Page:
16 Tips for Planning a Fire-Rescue Facility in 2016

By Ken Newell, AIA, LEED AP BD+C

After a design firm spends more than years designing more than 300 fire-rescue facilities, it is often asked by public safety personnel beginning the facility planning process, “What are some of the tips you can give us for our station project?” This is not a top 16 list but is simply a random list of ideas we find ourselves repeating to our clients and those in the preplanning stage.

  1. A full site survey, including topography and many other data characteristics, will be necessary for design and construction. With the proper “survey checklist,” there is nothing to keep you from having the survey performed even before you hire a design professional.
  2. Before selecting your architect, be sure to speak with several of its past public safety clients to gauge their level of satisfaction with the architect’s performance.
  3. There are many nonconstruction costs associated with a project. These are typically referred to as “soft costs” and can include items such as land acquisition, surveys, special inspections, furnishings, equipment, design fees, etc.
  4. “Free property” often turns out to be very expensive based on its development cost; unusable easements and right-of-ways; or what is below the ground surface, i.e., unsuitable soils, rock, high ground water, buried debris, etc.
  5. You may be able to secure additional capital funding sources if you provide minimal space for other agencies like EMS, a police substation, or parks and recreation space.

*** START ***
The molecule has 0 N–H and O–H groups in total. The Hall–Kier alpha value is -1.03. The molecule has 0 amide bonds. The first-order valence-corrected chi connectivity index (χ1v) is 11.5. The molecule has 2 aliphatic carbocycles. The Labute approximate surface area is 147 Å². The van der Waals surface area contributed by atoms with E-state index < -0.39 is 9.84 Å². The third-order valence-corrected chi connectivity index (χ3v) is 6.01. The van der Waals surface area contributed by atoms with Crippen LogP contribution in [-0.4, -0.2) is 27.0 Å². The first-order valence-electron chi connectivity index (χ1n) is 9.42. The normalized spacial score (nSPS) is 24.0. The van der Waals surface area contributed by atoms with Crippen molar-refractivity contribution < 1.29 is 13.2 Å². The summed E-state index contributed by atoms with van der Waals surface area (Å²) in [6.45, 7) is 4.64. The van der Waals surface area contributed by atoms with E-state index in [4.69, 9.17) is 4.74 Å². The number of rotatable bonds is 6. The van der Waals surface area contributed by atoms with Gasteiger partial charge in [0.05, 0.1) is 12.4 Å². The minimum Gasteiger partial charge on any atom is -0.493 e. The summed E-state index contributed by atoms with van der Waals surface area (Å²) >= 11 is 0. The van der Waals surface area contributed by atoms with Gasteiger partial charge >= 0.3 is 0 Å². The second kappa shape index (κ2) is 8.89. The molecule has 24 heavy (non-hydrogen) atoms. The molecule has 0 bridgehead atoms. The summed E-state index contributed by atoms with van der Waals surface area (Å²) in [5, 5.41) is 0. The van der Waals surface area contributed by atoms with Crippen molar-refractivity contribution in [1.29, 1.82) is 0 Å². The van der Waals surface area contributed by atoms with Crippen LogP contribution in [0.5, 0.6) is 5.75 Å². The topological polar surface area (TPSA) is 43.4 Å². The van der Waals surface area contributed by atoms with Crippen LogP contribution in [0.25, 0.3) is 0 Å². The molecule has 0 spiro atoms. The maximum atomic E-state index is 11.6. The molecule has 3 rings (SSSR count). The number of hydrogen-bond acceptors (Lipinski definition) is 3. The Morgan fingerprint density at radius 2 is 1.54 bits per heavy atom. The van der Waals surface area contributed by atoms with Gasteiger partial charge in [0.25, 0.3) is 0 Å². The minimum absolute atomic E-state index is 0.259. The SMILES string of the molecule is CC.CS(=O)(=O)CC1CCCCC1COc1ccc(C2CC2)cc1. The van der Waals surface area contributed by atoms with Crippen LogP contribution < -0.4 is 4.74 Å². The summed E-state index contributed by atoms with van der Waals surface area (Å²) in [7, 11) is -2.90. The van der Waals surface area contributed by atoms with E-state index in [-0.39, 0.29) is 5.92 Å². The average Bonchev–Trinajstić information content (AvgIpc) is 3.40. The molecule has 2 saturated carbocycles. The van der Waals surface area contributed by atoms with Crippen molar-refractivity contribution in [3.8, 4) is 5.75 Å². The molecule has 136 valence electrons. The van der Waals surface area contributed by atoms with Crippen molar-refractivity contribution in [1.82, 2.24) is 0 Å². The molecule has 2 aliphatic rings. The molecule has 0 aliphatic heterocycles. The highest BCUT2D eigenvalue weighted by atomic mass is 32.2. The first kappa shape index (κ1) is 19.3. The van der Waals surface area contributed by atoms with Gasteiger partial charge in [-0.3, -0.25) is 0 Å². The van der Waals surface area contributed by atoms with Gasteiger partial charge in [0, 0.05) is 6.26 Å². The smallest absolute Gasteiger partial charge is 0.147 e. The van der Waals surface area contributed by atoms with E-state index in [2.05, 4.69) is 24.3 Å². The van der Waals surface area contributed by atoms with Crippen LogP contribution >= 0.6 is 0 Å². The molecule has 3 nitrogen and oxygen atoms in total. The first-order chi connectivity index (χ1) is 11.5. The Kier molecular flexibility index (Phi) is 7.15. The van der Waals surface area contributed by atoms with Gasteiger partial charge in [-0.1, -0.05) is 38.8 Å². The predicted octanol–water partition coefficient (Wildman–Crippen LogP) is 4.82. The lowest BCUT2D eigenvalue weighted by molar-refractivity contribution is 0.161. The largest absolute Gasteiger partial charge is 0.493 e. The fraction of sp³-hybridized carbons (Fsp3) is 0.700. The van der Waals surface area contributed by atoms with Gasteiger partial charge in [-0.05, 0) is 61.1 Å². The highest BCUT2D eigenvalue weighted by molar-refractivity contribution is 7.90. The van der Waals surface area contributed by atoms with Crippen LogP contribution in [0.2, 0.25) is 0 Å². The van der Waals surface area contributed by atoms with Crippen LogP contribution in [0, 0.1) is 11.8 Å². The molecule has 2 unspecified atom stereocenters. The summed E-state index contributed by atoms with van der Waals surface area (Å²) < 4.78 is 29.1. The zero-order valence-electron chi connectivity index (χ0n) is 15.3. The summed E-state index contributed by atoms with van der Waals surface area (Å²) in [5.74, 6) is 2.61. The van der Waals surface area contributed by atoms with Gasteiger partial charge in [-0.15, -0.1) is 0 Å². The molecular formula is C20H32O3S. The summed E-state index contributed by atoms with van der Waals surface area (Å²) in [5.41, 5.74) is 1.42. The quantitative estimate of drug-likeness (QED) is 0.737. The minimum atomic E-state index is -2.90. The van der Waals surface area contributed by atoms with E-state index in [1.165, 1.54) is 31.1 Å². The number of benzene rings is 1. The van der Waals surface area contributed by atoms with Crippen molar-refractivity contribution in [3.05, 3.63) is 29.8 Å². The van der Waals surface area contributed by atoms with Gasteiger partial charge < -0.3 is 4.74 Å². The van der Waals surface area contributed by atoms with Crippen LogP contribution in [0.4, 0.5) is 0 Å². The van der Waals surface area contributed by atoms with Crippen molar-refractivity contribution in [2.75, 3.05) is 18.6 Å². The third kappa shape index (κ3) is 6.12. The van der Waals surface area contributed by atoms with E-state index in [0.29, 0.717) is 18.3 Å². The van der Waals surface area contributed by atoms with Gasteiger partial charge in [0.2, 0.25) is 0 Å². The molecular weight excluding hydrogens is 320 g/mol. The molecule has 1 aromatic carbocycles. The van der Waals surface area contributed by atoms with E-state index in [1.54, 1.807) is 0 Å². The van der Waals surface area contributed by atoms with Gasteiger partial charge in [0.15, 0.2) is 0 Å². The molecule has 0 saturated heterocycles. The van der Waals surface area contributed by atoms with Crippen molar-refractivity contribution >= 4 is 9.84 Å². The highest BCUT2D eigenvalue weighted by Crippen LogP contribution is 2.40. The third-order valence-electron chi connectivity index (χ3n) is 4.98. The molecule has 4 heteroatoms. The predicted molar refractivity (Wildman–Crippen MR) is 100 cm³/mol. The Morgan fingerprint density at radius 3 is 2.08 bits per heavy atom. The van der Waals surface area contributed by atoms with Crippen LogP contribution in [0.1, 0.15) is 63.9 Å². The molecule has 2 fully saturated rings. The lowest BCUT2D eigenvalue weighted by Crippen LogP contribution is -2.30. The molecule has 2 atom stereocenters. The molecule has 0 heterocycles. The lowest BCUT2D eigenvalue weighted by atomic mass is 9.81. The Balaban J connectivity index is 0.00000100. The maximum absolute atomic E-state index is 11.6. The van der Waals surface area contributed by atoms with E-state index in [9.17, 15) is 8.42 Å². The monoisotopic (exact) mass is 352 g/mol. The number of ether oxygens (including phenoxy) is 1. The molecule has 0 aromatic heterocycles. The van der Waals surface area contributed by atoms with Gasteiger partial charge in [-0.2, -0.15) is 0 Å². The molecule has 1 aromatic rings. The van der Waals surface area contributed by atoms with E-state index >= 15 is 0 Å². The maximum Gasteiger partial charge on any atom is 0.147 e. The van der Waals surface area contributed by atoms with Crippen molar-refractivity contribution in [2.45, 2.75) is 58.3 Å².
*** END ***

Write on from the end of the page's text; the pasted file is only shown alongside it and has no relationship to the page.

6. Collect literature or cut sheets on the equipment you plan to purchase for the new facilities, such as extractors, compressors, alerting systems. This information will be needed during the facility design.
  7. Try to include “end users” on your planning committee. They have a vested interest in being dedicated to the project’s success. If they are not included, they will certainly find items in the finished facility that don’t meet their expectations.
  8. It is almost always less expensive to build a one-story station compared to a two-story station, assuming you have the proper site to do so.
  9. Plan the site and facility for future growth and modifications. It will happen.
  10. You can incorporate indoor and outdoor training props into the design for relatively little cost.
  11. Select durable, maintenance-free materials and systems for inside and outside.
  12. If you choose to use glass on the apparatus bay doors, consider not using it at the bottom panel. The glass at the bottom of the door is what requires cleaning most often.
  13. There are many systems that apply color to the apparatus bay floors during construction, but very few of them provide a meaningful UV color fastness warranty in writing.
  14. Prior to pouring the apparatus bay floors, have the building contractor pour a sample floor panel so you can approve the floor finish you expect to receive with the final product.
  15. Your department may be eligible for grants or low-interest loans from government agencies such as FEMA, FHA, or USDA.
  16. If you don’t have a good sense of humor, develop one. It will come in handy in this project and in life!

For more information on these ideas or many others, contact us or any experienced public safety design professional.

KEN NEWELL, AIA, LEED AP BD+C, IAFC, has earned a national reputation for the programming and design of public safety facilities that are functional, practical and budget-conscious. Newell has been directly involved in the planning and design of more than 250 fire stations, EMS stations, and public safety training facility projects designed by Stewart-Cooper-Newell Architects. He has also consulted other architects on the design of more than 70 public safety projects spanning 27 States. Many of these stations have received national design award recognition.

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